THE RISE OF SANDLOT While Anheuser-Busch failed to impress with its renewed foray into the high-end, specialty beer market, another brewery, a subsidiary of Coors, proved again why it is one of the best brewers of lager beer in America. I first came across the SandLot Brewing Company, which is attached to the Coors Field ballpark in downtown Denver, a few years ago at the GABF after attending a media event there. I later interviewed head brewer Tom Hail in this publication and have written about them in several pieces on the GABF. SandLot has accumulated a number of medals and awards for their beers. At this year's GABF, SandLot cleaned house in the German beer categories and walked away with seven medals. SandLot specializes in brewing true-to-style pilsner beers and won four awards. The wins culminated in the brewery winning the award for Small Brewing Company of the Year. As explained to me by Tom Hail, SandLot is actually not licensed as a brewpub, but has a separate brewery license. The brewery sells its beer in the Denver metro area and mostly to the pub at Coors Field, where the brewery is based. That serves as the basis for its small brewing company classification.

It's been a long road to respect for the guys at SandLot. Due to their corporate ties to Coors, and their dedication to the under-appreciated cause of lager beers, many beer geeks simply dismiss the ballpark brewery. While clearly a little sensitive to the criticism, the SandLot team responds with humor. At the GABF, they let two humorously named beers make their case for them. When Chris Swersey, the director of the judging competition, announces the silver medalist in the European-style Pilsner category, he does so with a laugh. The "Most Beer Judges are Bone Heads" pilsner from SandLot also proves popular with the assembled crowd. While SandLot's brewers are on-stage to collect gold and silver medals in the American-style Specialty Lager category, Swersey announces the winners in the Vienna-style Lager category. Unfortunately, SandLot's delightful "Clueless Beer Writer" offering does not medal, narrowly missing another opportunity for poignant humor, but entertains those who stop by the brewery's booth.

NEW ENGLAND BREWERS While participation in the GABF continues to remain on the low-side for New England brewers, those in attendance achieved some impressive results. First-time attendee Cambridge House brewpub, located in Granby, Connecticut, won a gold medal in the Cellar or Unfiltered Beer category for its Copper Hill Kolsch. Moments after the win, co-owner Steve Boucino beamed like a proud father while he poured his award-winner. "It feels incredible," he said. "Only six months old and we're already getting recognition." He praised head brewer Steve Schmidt, who also works as a lead brewer at Redhook in Portsmouth, New Hampshire.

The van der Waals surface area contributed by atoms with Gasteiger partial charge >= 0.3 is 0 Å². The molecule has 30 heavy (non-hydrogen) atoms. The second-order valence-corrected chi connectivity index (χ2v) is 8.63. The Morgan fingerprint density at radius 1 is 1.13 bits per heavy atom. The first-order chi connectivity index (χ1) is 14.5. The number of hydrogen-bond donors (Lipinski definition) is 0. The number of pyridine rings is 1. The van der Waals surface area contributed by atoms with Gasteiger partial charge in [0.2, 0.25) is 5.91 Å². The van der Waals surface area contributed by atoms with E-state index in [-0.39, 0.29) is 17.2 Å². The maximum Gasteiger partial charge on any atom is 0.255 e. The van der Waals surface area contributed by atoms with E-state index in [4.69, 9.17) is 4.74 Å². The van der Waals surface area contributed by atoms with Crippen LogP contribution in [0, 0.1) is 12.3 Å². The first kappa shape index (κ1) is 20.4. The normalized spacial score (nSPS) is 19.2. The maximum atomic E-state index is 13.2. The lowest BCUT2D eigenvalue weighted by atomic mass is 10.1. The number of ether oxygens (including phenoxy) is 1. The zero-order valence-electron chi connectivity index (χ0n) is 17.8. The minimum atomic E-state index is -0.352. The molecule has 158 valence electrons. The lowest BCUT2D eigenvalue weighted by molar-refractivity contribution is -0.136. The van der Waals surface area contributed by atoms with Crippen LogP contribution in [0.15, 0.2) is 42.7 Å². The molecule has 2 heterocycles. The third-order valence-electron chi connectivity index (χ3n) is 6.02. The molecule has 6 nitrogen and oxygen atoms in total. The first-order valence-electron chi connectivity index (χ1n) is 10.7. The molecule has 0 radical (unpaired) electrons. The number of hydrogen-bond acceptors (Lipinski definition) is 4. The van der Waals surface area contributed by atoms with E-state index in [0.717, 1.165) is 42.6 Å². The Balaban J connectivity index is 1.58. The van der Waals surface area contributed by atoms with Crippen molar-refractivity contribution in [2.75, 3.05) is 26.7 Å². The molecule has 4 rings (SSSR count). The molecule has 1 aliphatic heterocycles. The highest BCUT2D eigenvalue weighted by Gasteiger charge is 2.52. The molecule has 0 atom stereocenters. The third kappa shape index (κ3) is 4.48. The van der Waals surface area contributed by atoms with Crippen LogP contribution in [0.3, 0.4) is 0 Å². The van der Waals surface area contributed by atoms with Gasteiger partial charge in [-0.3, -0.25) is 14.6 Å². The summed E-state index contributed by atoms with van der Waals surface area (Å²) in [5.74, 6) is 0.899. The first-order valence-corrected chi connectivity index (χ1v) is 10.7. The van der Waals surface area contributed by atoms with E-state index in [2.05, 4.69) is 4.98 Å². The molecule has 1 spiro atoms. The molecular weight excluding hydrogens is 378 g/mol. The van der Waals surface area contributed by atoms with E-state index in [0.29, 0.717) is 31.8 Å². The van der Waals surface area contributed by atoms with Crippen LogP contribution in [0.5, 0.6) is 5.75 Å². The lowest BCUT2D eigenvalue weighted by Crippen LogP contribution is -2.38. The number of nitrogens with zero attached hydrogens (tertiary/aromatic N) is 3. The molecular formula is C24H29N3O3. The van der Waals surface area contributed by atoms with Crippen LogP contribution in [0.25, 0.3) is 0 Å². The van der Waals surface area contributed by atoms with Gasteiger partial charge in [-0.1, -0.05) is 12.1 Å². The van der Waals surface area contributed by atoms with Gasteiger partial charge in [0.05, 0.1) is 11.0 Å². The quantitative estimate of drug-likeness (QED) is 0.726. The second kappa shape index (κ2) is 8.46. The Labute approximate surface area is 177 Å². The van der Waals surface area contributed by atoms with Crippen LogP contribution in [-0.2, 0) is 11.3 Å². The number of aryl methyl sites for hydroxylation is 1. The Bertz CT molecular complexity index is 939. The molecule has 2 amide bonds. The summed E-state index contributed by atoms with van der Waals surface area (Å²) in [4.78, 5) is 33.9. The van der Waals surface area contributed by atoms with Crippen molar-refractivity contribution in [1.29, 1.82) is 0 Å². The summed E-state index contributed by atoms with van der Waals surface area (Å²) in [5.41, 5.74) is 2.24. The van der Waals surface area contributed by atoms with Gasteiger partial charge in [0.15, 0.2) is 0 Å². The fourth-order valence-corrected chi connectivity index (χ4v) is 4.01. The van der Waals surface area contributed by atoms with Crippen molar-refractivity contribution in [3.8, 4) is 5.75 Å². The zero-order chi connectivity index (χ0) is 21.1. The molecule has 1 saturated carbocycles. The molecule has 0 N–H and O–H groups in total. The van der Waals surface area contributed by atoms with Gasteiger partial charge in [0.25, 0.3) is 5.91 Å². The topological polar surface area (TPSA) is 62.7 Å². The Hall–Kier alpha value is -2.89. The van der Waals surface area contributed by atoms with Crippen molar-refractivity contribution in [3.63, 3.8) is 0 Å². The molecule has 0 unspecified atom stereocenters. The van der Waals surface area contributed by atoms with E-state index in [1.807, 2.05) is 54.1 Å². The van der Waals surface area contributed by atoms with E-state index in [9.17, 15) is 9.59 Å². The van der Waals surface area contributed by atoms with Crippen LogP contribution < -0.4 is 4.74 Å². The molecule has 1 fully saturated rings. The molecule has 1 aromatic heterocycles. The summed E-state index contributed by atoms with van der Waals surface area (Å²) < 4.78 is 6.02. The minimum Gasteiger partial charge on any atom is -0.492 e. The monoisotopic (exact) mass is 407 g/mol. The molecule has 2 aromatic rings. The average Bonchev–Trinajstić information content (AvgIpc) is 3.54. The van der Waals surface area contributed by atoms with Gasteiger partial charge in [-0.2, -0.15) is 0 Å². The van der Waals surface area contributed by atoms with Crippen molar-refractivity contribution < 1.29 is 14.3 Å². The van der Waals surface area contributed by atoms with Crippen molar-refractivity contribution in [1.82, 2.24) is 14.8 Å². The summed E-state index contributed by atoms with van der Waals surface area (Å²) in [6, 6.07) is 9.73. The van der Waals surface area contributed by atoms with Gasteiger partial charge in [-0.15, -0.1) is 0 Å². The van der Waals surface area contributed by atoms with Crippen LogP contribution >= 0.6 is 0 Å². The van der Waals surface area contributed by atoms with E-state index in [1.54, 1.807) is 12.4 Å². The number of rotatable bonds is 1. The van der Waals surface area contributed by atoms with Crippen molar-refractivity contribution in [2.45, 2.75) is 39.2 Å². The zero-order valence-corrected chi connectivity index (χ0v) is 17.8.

A few booths down, the Allagash Brewing Company secured two impressive medals in the highly competitive Belgian-style categories. Owner Rob Tod stood confident and proud over his brewery's accomplishments. "I feel good," he said. "We didn't win the last few years so it feels good to win a medal. The White is our flagship and we've been brewing that for a long time, so I'm happy it won a gold." While Tod considers attendance at the festival to be a good business opportunity for the fast spreading Allagash brands, he also enjoys the camaraderie of meeting other brewers and enjoying the craft beer scene. "It's a blast," he says. "I love it here - think part of the reason we come out here is it's just an excuse to have fun for a weekend - it's also a nice way for us to expose our beer to people who maybe haven't tried it before. Being two-thousand miles away from the brewery, they may not have heard of the beers."

Other winners from New England include a bronze medal in the Bohemian Style Pilsener category for the Vermont Lager from Otter Creek Brewing/Wolaver's Organic Beers in Middlebury, Vermont, and a gold medal in the Other Strong Ale or Lager category for the Wheat Wine from the Smuttynose Brewing Company in Portsmouth, New Hampshire.

SAM ADAMS RESURGENCE The Boston Beer Company enjoyed a successful festival, winning four total medals, including two gold medals for its Sam Adams Light and Samuel Adams Doppelbock products. The accolades were the reward for the company's redoubled efforts on promoting craft beer and the flavor of its products. During the initial release of the Sam Adams Light product, Boston Beer appeared to change its focus from flavor to hype. The loud, raucous television ads accompanying the new light beer more closely resembled those produced by America's macro brewers. Boston Beer is now in the middle of a large media buy with a new set of television ads, done in chapters, which focus on the quality of the beer and its ingredients. Each new installment introduces consumers to the brewing process, hops and barley, and underscores the importance of flavor in beer.

Boston Beer has also started a new consumer campaign called the Beer Lover's Choice program. The brewery has produced two new beers, a Bohemian Pilsner and a Brown Ale, that it is promoting at tastings in bars across the country. Tested side-by-side, consumers will learn about the two very different styles of beer and then be given the opportunity to choose which beer should appear in the upcoming mixed 12-pack, to be called the Brewmaster's Collection. While the pilsner has a beautiful, deep golden hue and a light peppery flavor from the sharp Saaz hops, the big, malty Brown Ale, rich with Marris Otter malt flavor, re-energizes an otherwise moribund style.

THE REST OF THE STORY The Brewers Association also took the opportunity of having assembled dozens of members of the beer press to announce craft beer production numbers for the first half of 2OO5. Paul Gatza, Director of the Brewers Association, announced that volume for the craft beer industry increased by 7.1 percent in the first half of the year, while imports increased similarly and macro products are down nearly 3 percent. "The most interesting piece of news I have seen of late is that imports, after a strong spring for sales to wholesale, tanked in July, down 6.5 percent from last July," he said. "That puts the 7-month growth at 4.5 percent, with estimates that it will finish at 2 percent once the year is over. The large domestic brewers should also get closer to level. It was a strong summer, but Katrina will dampen the progress made there."